Thursday, December 05, 2013


The Cape Town tabloid newspaper South (tagline: "you have the right to know") issued this poster in February 1990 when Mandela walked free after 27 years locked in prison for resisting apartheid.

The quotation -- "your freedom and mine cannot be separated" -- was part of his message from prison to South Africans in response to offers, made under tremendous international pressure by the white government, to free him if he promised to remove himself from the struggle. He remained jailed until finally he was released without conditions and then led the transition from whites-only power to majority rule.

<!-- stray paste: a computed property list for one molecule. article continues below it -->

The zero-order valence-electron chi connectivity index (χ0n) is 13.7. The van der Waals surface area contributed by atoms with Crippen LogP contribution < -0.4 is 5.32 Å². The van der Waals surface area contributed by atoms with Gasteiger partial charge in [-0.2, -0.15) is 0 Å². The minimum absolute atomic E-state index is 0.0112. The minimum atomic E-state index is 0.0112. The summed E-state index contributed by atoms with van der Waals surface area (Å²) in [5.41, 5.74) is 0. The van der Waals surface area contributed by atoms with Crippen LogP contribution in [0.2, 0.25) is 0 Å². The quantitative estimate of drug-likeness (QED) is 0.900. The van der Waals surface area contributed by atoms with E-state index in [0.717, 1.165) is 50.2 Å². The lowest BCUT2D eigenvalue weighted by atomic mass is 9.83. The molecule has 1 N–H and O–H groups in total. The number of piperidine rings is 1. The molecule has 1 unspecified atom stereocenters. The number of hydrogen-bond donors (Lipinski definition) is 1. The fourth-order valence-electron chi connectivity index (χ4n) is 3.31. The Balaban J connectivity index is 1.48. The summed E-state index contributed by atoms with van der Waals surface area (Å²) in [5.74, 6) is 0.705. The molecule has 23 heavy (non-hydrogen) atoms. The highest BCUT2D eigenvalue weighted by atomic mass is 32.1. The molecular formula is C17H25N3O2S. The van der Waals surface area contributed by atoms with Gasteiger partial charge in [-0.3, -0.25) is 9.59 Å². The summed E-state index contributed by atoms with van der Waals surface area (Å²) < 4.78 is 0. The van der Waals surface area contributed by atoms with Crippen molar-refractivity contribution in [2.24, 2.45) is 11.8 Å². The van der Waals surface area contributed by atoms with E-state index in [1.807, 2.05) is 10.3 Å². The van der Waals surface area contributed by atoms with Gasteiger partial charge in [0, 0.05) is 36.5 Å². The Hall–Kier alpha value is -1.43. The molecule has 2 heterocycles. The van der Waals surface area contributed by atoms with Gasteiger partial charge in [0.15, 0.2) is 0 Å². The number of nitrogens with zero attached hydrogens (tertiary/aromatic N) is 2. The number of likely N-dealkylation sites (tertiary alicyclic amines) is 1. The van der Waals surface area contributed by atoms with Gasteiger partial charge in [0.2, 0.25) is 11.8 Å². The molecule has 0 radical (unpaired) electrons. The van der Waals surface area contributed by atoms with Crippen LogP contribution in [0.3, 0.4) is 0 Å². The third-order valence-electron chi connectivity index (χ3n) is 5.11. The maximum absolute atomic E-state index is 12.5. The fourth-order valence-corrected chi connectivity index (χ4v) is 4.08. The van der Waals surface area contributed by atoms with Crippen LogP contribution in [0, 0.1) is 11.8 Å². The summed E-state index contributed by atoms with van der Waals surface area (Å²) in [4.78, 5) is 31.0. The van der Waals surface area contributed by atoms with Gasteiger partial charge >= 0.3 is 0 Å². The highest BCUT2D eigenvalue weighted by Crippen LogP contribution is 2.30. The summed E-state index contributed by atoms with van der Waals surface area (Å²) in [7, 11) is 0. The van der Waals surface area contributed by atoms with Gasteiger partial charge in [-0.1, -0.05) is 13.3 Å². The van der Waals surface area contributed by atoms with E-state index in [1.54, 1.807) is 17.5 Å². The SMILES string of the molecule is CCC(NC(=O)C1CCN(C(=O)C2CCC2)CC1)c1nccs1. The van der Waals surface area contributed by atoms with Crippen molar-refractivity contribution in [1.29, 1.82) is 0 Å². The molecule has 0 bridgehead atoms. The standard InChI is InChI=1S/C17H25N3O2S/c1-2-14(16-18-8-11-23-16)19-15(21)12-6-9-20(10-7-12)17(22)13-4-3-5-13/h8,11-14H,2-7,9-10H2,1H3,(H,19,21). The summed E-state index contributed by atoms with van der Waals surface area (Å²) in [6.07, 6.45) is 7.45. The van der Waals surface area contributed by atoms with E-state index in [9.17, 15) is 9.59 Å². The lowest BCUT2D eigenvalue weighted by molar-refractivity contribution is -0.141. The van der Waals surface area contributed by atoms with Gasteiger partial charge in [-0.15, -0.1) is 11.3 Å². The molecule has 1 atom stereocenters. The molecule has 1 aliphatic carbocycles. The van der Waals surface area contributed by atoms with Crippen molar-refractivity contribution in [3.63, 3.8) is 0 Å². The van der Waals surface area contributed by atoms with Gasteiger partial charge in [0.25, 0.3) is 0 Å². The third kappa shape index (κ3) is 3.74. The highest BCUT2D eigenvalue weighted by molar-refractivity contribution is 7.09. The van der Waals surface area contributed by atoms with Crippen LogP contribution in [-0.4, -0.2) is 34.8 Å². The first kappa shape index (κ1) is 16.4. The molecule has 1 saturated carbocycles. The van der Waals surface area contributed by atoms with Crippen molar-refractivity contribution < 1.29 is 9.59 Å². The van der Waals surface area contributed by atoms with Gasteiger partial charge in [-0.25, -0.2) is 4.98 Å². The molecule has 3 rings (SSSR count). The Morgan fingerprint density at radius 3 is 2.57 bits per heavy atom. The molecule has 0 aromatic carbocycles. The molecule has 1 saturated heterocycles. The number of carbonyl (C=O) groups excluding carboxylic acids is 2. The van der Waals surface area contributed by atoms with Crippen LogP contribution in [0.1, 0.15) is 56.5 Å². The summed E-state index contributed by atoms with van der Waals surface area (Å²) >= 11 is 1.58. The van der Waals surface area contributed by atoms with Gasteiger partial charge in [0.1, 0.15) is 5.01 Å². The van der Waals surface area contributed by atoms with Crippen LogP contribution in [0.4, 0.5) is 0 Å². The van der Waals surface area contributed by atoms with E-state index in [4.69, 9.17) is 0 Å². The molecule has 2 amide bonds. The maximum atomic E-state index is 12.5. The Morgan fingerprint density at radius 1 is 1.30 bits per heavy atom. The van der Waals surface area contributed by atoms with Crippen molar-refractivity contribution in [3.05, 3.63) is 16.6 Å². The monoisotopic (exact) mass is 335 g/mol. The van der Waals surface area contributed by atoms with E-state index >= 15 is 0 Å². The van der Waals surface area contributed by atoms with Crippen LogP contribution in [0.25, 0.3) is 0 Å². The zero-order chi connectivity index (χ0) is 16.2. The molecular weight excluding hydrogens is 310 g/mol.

The struggle for a nonracial South Africa threw up several leaders of extraordinary flexibility, wide intelligence, and integrity -- among them Walter Sisulu, Joe Slovo, Chris Hani, Archbishop Desmond Tutu, as well as Mandela. How one smallish country gets such a wealth of leadership at one time is a happy mystery. South Africa certainly needed all of them; not all lived to see the new democracy unfold.
The thorough New York Times obituary includes this reminder to those who struggle for justice:

Hating clouds the mind. It gets in the way of strategy. Leaders cannot afford to hate.

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